Usually the frame buffer is an off-screen memory bitmap or a RAM region on the graphics card, as it is too visually disturbing to see the drawing happening bit by bit. Once the pipeline finishes filling the frame buffer, the Display Frame Buffer step makes the frame buffer image appear in a visible window. When the hardware allows it, the buffer is displayed using a techniquecalled page flipping or buffer swapping.
The idea behind buffer swapping is that, rather than moving the pixel information from one region of memory to another, you simply change the address that the graphics card uses as the base location from which to refresh the visual information in your window. Doing buffer swap for an onscreen window is harder than doing it for an entire screen, but newer graphics cards and graphics libraries allow this.
It is important to note that, in the 2D rasterisation step, the graphics system draws directly into the frame buffer. However, when rasterising a 3D scene, the system draws into an intermediate buffer called the Z-buffer.
In conclusion, the graphics pipeline describes the transformation of a vertex buffer that defines the polygons of our scene into a frame buffer, which is what is finally rendered into the screen. Of course, this operation is intensive and requires multiple passes in order to reflect changes in the scene and transformations of the shapes involved in it.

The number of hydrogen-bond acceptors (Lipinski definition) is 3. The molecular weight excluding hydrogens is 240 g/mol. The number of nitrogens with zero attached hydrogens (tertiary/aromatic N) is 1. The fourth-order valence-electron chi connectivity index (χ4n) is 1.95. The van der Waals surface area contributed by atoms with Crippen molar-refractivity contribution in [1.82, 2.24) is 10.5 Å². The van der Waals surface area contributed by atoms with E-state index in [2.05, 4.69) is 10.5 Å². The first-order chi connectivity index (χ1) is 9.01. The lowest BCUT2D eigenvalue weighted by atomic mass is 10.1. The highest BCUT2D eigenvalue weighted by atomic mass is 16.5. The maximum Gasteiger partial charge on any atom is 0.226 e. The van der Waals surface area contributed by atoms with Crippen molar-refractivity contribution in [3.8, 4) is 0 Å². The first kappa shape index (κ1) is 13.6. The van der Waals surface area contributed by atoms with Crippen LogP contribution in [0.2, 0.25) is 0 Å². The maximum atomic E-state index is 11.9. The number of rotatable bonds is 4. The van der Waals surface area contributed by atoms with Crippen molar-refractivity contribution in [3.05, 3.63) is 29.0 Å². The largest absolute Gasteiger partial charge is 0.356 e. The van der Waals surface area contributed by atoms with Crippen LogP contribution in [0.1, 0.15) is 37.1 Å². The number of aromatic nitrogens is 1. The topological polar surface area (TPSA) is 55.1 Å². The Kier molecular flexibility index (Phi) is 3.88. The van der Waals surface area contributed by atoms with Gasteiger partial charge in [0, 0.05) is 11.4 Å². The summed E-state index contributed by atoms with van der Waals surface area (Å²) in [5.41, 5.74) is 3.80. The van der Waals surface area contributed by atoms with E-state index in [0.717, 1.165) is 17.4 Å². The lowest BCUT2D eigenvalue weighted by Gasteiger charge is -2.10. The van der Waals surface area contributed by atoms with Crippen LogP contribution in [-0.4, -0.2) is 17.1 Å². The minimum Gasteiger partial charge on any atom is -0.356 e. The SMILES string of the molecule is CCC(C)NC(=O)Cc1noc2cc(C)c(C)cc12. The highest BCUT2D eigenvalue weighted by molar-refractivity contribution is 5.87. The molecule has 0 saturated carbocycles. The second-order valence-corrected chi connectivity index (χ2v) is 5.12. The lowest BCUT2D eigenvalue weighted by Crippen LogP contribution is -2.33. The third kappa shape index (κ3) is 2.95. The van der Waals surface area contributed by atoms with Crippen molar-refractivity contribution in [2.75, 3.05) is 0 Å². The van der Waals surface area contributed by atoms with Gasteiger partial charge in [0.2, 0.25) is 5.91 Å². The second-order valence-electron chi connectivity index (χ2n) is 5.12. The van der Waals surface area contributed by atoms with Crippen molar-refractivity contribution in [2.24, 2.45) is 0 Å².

The Rendering Context
The rendering context is where all the pieces of a graphic library come together to actually display bits on an output device. As such, the rendering context implementation is unique to each type of output device. In the
<canvas> element, the renderings context main role is to transform geometrical primitives to bits. In addition, it has to do state management of things like font, transformations, colors, etc. A render context can be thought of as the set of brushes and rules used to draw the game world. The
<canvas> element can only have one rendering context per instance.
The browser window itself is managed by a rendering context which rules for showing stuff are given by a famous markup language called HTML.
Since the rendering context is the focus point for manipulating bits, there are additional methods for creating off-screen drawing surfaces and managing double buffering. The context API, as is called in the
<canvas> element, handles the double buffering automatically for us as well as many other operations that happen off-screen.
It is very important to understand what the API does for us and how things get into our screen. This way we can optimize the handling of our geometric objects before feeding them to the frame buffer. Initially most of these considerations will not be taken into account since the CanvasRenderingContext2D will take care of everything for us, but as we move forward into WebGL, by design we will have more control over the way things get drawn into the screen.
Weisstein, Eric W. “Coordinate System.” From MathWorld—A Wolfram Web Resource.
Groff, Joe “An intro to modern OpenGL. Chapter 1: The Graphics Pipeline”